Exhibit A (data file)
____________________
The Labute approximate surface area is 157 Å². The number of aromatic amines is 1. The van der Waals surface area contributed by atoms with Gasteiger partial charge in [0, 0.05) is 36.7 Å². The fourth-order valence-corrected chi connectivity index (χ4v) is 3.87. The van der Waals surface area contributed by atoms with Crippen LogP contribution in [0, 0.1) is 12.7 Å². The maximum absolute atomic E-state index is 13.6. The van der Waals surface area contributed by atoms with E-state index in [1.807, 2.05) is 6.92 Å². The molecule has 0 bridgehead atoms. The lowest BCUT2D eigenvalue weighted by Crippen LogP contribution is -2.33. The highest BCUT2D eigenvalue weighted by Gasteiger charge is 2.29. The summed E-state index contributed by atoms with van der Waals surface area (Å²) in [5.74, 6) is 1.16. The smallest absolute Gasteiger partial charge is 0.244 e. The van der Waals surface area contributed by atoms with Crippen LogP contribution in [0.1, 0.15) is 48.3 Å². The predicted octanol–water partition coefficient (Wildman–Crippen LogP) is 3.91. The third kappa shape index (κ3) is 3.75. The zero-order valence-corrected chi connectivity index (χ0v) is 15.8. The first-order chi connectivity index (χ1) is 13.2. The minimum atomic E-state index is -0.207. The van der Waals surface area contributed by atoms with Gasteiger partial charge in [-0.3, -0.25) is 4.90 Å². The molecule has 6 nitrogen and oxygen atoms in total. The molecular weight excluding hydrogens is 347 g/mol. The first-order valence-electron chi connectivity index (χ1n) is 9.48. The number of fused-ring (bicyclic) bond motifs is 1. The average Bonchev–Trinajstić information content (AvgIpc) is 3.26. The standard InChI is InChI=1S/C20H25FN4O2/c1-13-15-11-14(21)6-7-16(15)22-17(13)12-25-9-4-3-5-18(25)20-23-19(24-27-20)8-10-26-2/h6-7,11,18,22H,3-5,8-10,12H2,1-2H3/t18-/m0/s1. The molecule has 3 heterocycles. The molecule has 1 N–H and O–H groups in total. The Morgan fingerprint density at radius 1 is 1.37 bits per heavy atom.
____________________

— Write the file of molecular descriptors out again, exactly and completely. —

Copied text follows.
The Labute approximate surface area is 157 Å². The number of aromatic amines is 1. The van der Waals surface area contributed by atoms with Gasteiger partial charge in [0, 0.05) is 36.7 Å². The fourth-order valence-corrected chi connectivity index (χ4v) is 3.87. The van der Waals surface area contributed by atoms with Crippen LogP contribution in [0, 0.1) is 12.7 Å². The maximum absolute atomic E-state index is 13.6. The van der Waals surface area contributed by atoms with E-state index in [1.807, 2.05) is 6.92 Å². The molecule has 0 bridgehead atoms. The lowest BCUT2D eigenvalue weighted by Crippen LogP contribution is -2.33. The highest BCUT2D eigenvalue weighted by Gasteiger charge is 2.29. The summed E-state index contributed by atoms with van der Waals surface area (Å²) in [5.74, 6) is 1.16. The smallest absolute Gasteiger partial charge is 0.244 e. The van der Waals surface area contributed by atoms with Crippen LogP contribution in [0.1, 0.15) is 48.3 Å². The predicted octanol–water partition coefficient (Wildman–Crippen LogP) is 3.91. The third kappa shape index (κ3) is 3.75. The zero-order valence-corrected chi connectivity index (χ0v) is 15.8. The first-order chi connectivity index (χ1) is 13.2. The minimum atomic E-state index is -0.207. The van der Waals surface area contributed by atoms with Gasteiger partial charge in [-0.3, -0.25) is 4.90 Å². The molecule has 6 nitrogen and oxygen atoms in total. The molecular weight excluding hydrogens is 347 g/mol. The first-order valence-electron chi connectivity index (χ1n) is 9.48. The number of fused-ring (bicyclic) bond motifs is 1. The average Bonchev–Trinajstić information content (AvgIpc) is 3.26. The standard InChI is InChI=1S/C20H25FN4O2/c1-13-15-11-14(21)6-7-16(15)22-17(13)12-25-9-4-3-5-18(25)20-23-19(24-27-20)8-10-26-2/h6-7,11,18,22H,3-5,8-10,12H2,1-2H3/t18-/m0/s1. The molecule has 3 heterocycles. The molecule has 1 N–H and O–H groups in total. The Morgan fingerprint density at radius 1 is 1.37 bits per heavy atom.